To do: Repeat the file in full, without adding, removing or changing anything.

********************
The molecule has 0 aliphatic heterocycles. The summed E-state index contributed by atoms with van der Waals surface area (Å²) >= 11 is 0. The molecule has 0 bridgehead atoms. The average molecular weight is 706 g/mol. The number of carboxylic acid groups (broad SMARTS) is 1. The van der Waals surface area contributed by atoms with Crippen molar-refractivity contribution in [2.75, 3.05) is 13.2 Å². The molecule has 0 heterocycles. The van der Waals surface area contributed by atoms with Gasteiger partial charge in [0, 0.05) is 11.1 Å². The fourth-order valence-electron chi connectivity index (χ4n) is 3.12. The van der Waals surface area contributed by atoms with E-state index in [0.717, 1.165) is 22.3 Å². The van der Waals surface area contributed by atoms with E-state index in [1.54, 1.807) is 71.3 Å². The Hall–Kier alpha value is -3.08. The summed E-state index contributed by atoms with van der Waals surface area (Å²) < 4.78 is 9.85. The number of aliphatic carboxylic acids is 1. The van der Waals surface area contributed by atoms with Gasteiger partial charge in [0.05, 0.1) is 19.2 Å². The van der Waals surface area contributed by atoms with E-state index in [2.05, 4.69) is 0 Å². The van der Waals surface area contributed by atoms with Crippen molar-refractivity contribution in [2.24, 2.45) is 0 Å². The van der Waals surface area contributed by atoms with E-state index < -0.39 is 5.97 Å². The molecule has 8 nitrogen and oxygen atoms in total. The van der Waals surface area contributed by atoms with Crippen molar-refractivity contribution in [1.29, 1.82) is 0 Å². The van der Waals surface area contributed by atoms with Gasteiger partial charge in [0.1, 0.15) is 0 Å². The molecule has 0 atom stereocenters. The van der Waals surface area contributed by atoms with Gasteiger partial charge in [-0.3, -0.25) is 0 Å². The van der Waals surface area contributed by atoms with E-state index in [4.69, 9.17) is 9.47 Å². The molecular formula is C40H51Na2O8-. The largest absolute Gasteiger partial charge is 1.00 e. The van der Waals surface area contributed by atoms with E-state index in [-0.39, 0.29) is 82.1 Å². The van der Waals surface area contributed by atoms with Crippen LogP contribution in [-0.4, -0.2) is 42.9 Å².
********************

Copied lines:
The molecule has 0 aliphatic heterocycles. The summed E-state index contributed by atoms with van der Waals surface area (Å²) >= 11 is 0. The molecule has 0 bridgehead atoms. The average molecular weight is 706 g/mol. The number of carboxylic acid groups (broad SMARTS) is 1. The van der Waals surface area contributed by atoms with Crippen molar-refractivity contribution in [2.75, 3.05) is 13.2 Å². The molecule has 0 heterocycles. The van der Waals surface area contributed by atoms with Gasteiger partial charge in [0, 0.05) is 11.1 Å². The fourth-order valence-electron chi connectivity index (χ4n) is 3.12. The van der Waals surface area contributed by atoms with E-state index in [0.717, 1.165) is 22.3 Å². The van der Waals surface area contributed by atoms with E-state index in [1.54, 1.807) is 71.3 Å². The Hall–Kier alpha value is -3.08. The summed E-state index contributed by atoms with van der Waals surface area (Å²) < 4.78 is 9.85. The number of aliphatic carboxylic acids is 1. The van der Waals surface area contributed by atoms with Gasteiger partial charge in [0.05, 0.1) is 19.2 Å². The van der Waals surface area contributed by atoms with E-state index in [2.05, 4.69) is 0 Å². The van der Waals surface area contributed by atoms with Crippen molar-refractivity contribution in [2.24, 2.45) is 0 Å². The van der Waals surface area contributed by atoms with E-state index < -0.39 is 5.97 Å². The molecule has 8 nitrogen and oxygen atoms in total. The van der Waals surface area contributed by atoms with Crippen molar-refractivity contribution in [1.29, 1.82) is 0 Å². The van der Waals surface area contributed by atoms with Gasteiger partial charge in [0.1, 0.15) is 0 Å². The molecule has 0 atom stereocenters. The van der Waals surface area contributed by atoms with Gasteiger partial charge in [-0.3, -0.25) is 0 Å². The van der Waals surface area contributed by atoms with E-state index in [4.69, 9.17) is 9.47 Å². The molecular formula is C40H51Na2O8-. The largest absolute Gasteiger partial charge is 1.00 e. The van der Waals surface area contributed by atoms with E-state index in [-0.39, 0.29) is 82.1 Å². The van der Waals surface area contributed by atoms with Crippen LogP contribution in [-0.4, -0.2) is 42.9 Å².